Investigation by Al Jazeera online correspondent finds toxic illnesses linked to BP oil dispersants along Gulf coast.
|Denise Rednour of Long Beach, Mississippi, has been sick with chemical poisoning since July [Erika Blumenfeld]|
Two-year-old Gavin Tillman of Pass Christian, Mississippi, has been diagnosed with severe upper respiratory, sinus, and viral infections. His temperature has reached more than 39 degrees since September 15, yet his sicknesses continues to worsen.
His parents, some doctors, and environmental consultants believe the child's ailments are linked to exposure to chemicals spilt by BP during its Gulf of Mexico oil disaster.
Gavin's father, mother, and sister, Shayleigh, are also facing serious health problems. Their symptoms are being experienced by many others living along the coast of the Gulf of Mexico.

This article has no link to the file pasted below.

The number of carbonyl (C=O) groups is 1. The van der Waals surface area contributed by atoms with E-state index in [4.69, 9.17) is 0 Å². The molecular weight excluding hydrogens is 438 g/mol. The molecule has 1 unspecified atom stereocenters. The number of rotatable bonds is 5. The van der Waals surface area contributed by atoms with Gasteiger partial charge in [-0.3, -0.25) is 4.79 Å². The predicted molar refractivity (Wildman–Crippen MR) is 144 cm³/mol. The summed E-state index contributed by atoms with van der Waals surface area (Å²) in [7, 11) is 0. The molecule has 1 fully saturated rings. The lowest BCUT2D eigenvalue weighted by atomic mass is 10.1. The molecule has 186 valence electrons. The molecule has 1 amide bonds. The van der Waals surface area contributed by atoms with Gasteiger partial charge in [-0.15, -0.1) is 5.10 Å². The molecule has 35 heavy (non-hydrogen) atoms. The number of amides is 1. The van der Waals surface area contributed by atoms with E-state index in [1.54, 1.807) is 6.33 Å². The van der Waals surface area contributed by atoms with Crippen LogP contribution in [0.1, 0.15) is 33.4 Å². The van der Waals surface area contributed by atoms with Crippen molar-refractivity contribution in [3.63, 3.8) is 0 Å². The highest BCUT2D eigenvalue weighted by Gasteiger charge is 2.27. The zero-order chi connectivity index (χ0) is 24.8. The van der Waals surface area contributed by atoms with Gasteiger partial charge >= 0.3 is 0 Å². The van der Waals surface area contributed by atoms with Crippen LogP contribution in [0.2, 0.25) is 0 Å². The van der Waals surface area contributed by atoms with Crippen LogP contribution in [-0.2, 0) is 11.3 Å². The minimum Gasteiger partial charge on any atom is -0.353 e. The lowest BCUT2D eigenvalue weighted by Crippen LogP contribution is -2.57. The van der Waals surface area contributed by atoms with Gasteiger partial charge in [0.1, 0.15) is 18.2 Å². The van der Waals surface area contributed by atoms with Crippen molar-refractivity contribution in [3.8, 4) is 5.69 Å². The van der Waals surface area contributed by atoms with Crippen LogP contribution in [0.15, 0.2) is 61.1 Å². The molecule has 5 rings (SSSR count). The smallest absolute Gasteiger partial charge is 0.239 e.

Widely banned toxic dispersants
Injected with at least 4.9 million barrels of oil during the BP oil disaster of last summer, the Gulf has suffered the largest accidental marine oil spill in history. Compounding the problem, BP has admitted to using at least 1.9 million gallons of widely banned toxic dispersants, which according to chemist Bob Naman, create an even more toxic substance when mixed with crude oil. And dispersed, weathered oil continues to flow ashore daily.
Naman, who works at the Analytical Chemical Testing Lab in Mobile, Alabama, has been carrying out studies to search for the chemical markers of the dispersants BP used to both sink and break up its oil.
According to Naman, poly-aromatic hydrocarbons (PAHs) from this toxic mix are making people sick. PAHs contain compounds that have been identified as carcinogenic, mutagenic, and teratogenic.